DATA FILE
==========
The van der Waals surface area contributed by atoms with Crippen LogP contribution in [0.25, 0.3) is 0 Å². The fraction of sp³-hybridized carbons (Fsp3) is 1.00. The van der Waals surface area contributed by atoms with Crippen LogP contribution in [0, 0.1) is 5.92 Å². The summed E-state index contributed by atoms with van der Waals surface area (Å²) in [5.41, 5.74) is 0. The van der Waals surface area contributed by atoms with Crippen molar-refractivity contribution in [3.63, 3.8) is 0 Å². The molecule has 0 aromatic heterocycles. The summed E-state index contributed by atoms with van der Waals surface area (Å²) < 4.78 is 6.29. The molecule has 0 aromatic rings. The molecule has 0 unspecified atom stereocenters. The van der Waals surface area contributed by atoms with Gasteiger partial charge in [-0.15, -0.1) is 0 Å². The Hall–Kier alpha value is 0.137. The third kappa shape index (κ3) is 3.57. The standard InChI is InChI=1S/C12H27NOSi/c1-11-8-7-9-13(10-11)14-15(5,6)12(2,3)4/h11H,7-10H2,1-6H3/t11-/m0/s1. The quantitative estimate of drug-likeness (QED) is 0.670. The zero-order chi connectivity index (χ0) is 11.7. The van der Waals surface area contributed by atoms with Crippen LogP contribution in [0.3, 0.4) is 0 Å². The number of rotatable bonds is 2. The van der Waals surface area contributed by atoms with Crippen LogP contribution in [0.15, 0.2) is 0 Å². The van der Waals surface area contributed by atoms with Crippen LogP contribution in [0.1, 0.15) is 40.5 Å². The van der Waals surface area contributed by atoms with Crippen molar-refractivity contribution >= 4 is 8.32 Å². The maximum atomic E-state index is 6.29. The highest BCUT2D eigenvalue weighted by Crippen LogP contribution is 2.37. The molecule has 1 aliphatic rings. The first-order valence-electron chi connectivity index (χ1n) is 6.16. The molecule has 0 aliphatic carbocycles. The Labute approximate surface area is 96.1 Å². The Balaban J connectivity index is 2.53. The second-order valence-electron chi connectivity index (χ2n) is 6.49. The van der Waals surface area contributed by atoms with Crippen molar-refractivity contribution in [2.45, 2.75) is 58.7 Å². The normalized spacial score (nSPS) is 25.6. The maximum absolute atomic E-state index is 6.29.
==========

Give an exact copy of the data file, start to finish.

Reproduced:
The van der Waals surface area contributed by atoms with Crippen LogP contribution in [0.25, 0.3) is 0 Å². The fraction of sp³-hybridized carbons (Fsp3) is 1.00. The van der Waals surface area contributed by atoms with Crippen LogP contribution in [0, 0.1) is 5.92 Å². The summed E-state index contributed by atoms with van der Waals surface area (Å²) in [5.41, 5.74) is 0. The van der Waals surface area contributed by atoms with Crippen molar-refractivity contribution in [3.63, 3.8) is 0 Å². The molecule has 0 aromatic heterocycles. The summed E-state index contributed by atoms with van der Waals surface area (Å²) < 4.78 is 6.29. The molecule has 0 aromatic rings. The molecule has 0 unspecified atom stereocenters. The van der Waals surface area contributed by atoms with Gasteiger partial charge in [-0.15, -0.1) is 0 Å². The Hall–Kier alpha value is 0.137. The third kappa shape index (κ3) is 3.57. The standard InChI is InChI=1S/C12H27NOSi/c1-11-8-7-9-13(10-11)14-15(5,6)12(2,3)4/h11H,7-10H2,1-6H3/t11-/m0/s1. The quantitative estimate of drug-likeness (QED) is 0.670. The zero-order chi connectivity index (χ0) is 11.7. The van der Waals surface area contributed by atoms with Crippen LogP contribution in [0.3, 0.4) is 0 Å². The number of rotatable bonds is 2. The van der Waals surface area contributed by atoms with Crippen LogP contribution in [0.15, 0.2) is 0 Å². The van der Waals surface area contributed by atoms with Crippen LogP contribution in [0.1, 0.15) is 40.5 Å². The van der Waals surface area contributed by atoms with Crippen molar-refractivity contribution >= 4 is 8.32 Å². The maximum atomic E-state index is 6.29. The highest BCUT2D eigenvalue weighted by Crippen LogP contribution is 2.37. The molecule has 1 aliphatic rings. The first-order valence-electron chi connectivity index (χ1n) is 6.16. The molecule has 0 aliphatic carbocycles. The Labute approximate surface area is 96.1 Å². The Balaban J connectivity index is 2.53. The second-order valence-electron chi connectivity index (χ2n) is 6.49. The van der Waals surface area contributed by atoms with Crippen molar-refractivity contribution in [2.45, 2.75) is 58.7 Å². The normalized spacial score (nSPS) is 25.6. The maximum absolute atomic E-state index is 6.29.